This young girl was very lively and I felt my attention being drawn towards her. In the evenings the family would entertain themselves with music and dancing, and I was invited to be present. I felt obliged to attend as I had been invited, but at night it was hard for me to sleep as I kept thinking about the girl. I wondered if I had done the right thing with my life – indeed I was free to change my mind. I could marry if I wanted to and perhaps work in the temple as my father did. By morning I was always certain again that I was doing what I truly wanted with my life and that women had no part to play in it. However, the girl thought otherwise. She too had noticed me and started to watch my every move. If I went to the market she would follow and therefore I felt obliged to be with her to keep her from harm. She spoke of her life to me and told me how important temple life was to her. She would help distribute the offerings of food to the poor. She would help wash and clothe the sick. She said it would be hard for her to find a husband who shared her interests, and how she feared her father would want her to marry a merchant. I listened to her quietly. After five days the young lady asked me why I had renounced the world of family life. She thought the wandering contemplative life would not suit me at all. Again I slept very badly. The longings of my heart and indeed my body to be joined in love to this young woman were becoming fairly overwhelming. Was I to fail at the first hurdle? Was I to give up my lifetime’s aim the very first time a pretty girl tried to persuade me otherwise? I was in torment. No blissfulness at all. It was very difficult.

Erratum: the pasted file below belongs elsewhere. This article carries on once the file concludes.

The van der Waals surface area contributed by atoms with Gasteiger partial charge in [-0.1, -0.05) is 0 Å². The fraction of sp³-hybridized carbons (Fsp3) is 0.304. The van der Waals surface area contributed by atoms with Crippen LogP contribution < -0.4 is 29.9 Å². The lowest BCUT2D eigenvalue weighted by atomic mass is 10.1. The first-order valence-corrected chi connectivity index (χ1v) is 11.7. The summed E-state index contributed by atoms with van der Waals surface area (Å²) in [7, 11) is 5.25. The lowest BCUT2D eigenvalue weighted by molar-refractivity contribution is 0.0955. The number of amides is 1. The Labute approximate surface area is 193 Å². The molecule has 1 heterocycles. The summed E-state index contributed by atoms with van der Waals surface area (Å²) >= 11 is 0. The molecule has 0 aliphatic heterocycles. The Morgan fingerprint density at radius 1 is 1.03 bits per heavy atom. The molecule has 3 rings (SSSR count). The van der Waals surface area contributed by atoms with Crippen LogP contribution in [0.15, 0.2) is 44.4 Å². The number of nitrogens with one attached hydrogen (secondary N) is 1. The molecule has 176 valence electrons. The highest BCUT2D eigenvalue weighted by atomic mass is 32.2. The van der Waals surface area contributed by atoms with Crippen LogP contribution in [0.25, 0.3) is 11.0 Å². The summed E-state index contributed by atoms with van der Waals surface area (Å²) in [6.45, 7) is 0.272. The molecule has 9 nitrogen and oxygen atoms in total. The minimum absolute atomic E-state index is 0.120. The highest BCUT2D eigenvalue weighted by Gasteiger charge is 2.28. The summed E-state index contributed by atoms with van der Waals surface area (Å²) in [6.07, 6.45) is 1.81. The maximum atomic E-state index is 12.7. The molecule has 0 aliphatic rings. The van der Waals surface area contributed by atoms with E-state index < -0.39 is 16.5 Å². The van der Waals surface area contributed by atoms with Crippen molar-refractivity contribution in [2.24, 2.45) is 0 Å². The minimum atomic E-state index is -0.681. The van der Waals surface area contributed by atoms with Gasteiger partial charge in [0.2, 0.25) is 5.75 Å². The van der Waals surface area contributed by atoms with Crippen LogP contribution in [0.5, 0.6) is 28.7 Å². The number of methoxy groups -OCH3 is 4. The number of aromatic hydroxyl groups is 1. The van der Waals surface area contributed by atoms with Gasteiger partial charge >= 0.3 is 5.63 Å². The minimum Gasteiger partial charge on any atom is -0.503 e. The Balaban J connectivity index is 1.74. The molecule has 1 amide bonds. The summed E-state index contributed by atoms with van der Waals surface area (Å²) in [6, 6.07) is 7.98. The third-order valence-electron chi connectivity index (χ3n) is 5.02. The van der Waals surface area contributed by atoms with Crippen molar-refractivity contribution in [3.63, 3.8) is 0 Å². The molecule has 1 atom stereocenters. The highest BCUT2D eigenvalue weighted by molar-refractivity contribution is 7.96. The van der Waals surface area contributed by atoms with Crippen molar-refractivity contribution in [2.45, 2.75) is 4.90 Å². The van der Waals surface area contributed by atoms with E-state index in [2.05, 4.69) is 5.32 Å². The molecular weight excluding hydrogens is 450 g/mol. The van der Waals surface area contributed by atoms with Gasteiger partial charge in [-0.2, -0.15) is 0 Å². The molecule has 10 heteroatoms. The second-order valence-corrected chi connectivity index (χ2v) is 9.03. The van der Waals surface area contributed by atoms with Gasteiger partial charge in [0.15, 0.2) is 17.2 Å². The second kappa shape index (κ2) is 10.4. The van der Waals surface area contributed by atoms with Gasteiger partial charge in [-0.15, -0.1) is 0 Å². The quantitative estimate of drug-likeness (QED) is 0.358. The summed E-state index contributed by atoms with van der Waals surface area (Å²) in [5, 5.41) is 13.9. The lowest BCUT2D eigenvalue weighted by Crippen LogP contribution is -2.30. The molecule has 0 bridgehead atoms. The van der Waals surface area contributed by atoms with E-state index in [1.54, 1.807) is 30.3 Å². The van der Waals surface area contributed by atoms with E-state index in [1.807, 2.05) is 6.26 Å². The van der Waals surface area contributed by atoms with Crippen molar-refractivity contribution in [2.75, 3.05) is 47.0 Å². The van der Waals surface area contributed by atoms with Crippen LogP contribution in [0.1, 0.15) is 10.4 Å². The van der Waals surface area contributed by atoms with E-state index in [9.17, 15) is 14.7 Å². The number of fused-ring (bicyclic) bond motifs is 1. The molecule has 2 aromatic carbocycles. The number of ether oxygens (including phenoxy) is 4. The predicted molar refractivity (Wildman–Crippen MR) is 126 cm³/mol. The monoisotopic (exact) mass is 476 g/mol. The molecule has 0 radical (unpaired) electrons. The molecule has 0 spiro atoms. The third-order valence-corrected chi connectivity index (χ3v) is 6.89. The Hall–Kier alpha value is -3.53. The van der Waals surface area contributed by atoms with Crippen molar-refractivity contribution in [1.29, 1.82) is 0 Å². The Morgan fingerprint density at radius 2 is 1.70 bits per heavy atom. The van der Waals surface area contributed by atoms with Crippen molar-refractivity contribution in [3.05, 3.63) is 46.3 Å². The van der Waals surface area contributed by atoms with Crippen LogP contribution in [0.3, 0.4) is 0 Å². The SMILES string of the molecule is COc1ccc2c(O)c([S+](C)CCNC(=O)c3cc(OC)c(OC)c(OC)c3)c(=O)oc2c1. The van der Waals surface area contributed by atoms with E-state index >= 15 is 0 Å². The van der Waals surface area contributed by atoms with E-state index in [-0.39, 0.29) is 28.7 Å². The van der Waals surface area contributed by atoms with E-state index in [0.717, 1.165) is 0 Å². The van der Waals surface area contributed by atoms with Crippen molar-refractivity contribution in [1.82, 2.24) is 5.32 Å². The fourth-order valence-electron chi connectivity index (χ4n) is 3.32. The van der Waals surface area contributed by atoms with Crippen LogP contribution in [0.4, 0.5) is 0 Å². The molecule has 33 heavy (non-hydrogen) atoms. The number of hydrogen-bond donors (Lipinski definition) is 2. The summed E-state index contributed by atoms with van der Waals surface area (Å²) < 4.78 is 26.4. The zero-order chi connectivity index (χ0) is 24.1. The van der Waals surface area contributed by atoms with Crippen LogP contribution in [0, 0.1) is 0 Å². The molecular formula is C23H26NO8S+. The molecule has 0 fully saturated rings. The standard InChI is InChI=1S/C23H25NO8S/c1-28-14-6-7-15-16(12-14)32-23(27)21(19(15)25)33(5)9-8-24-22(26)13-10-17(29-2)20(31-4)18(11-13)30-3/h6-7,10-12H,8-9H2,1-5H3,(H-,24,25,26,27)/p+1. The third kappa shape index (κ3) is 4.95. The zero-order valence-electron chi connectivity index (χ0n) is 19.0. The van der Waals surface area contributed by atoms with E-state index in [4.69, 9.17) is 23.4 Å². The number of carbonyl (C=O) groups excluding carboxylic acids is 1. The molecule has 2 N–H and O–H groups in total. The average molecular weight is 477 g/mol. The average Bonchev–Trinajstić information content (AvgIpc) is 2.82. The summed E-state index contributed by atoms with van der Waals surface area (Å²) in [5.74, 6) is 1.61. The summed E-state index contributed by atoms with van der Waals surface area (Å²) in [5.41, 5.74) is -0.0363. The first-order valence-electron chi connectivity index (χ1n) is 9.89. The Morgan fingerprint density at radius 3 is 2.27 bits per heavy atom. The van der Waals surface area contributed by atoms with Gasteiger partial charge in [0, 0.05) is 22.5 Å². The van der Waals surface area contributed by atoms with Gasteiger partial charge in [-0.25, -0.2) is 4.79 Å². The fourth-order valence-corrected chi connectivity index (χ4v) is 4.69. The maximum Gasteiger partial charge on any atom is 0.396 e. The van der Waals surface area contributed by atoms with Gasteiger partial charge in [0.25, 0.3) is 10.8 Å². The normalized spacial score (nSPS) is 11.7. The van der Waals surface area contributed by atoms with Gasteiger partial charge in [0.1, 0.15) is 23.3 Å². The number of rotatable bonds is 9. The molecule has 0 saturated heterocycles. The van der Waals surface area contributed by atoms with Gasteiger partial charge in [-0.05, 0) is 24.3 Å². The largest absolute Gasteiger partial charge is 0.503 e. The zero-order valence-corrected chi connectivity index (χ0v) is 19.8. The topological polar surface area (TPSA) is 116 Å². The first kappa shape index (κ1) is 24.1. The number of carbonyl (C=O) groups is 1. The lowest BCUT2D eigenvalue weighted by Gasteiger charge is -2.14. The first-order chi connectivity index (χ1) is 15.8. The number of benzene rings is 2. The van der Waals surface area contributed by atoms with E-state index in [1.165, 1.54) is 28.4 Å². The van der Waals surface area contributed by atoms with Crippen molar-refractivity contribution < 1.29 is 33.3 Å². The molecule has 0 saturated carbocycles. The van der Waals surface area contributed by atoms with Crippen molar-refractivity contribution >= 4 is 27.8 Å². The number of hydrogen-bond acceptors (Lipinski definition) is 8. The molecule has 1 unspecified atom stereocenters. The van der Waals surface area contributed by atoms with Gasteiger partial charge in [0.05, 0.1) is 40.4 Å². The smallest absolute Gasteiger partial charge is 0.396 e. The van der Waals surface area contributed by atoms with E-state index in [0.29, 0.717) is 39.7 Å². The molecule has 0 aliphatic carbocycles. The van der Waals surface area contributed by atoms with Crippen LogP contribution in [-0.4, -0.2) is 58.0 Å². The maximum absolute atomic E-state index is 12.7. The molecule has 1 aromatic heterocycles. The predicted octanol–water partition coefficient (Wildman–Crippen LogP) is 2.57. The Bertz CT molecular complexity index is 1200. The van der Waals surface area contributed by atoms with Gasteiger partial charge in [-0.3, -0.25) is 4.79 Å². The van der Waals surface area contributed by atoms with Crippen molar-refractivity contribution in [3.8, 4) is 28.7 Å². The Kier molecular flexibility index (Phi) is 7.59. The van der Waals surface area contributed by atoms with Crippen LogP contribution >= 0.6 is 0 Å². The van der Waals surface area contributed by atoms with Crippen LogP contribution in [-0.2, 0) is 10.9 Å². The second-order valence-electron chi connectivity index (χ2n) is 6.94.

The day of the wedding arrived, the bride looked beautiful, but her sister more so. Then I met the groom. What a shock! I knew him from my childhood days, we had played together.

“So here you are, Ramu!“ he said. “I heard you had started your new life.” He looked me up and down, “This your first marriage ceremony then? Don’t worry, we won’t notice if you make any minor mistakes. Just don’t marry me to the wrong sister, that’s all. But I can see there’s no chance of that, the way she looks at you; she’ll have you if she can! But I know you, Ramu, you never were the marrying kind, always off studying or meditating. She’s got her eye on the wrong man, hasn’t she?”

I laughed, “Quite right, Gopi, there’s no chance of me marrying. It’s just not part of my plan.” These words seemed to break the spell, on that occasion at least. I conducted the ceremony, took some rice and the new robe given to me to mark the occasion, in spite of my protests, and I left. That night I slept in a barn. I felt blissfully happy because I had completed my work, stuck to my plan, and I had not compromised myself or the girl in any way. People had respected me and I had respected them. I had passed my first test.

Although this is not quite the blissfulness that comes to those who experience mystical ecstasy and a feeling of union with the Godhead, it is more like the kind of blissfulness that ordinary people experience every so often, and very wonderful it is too!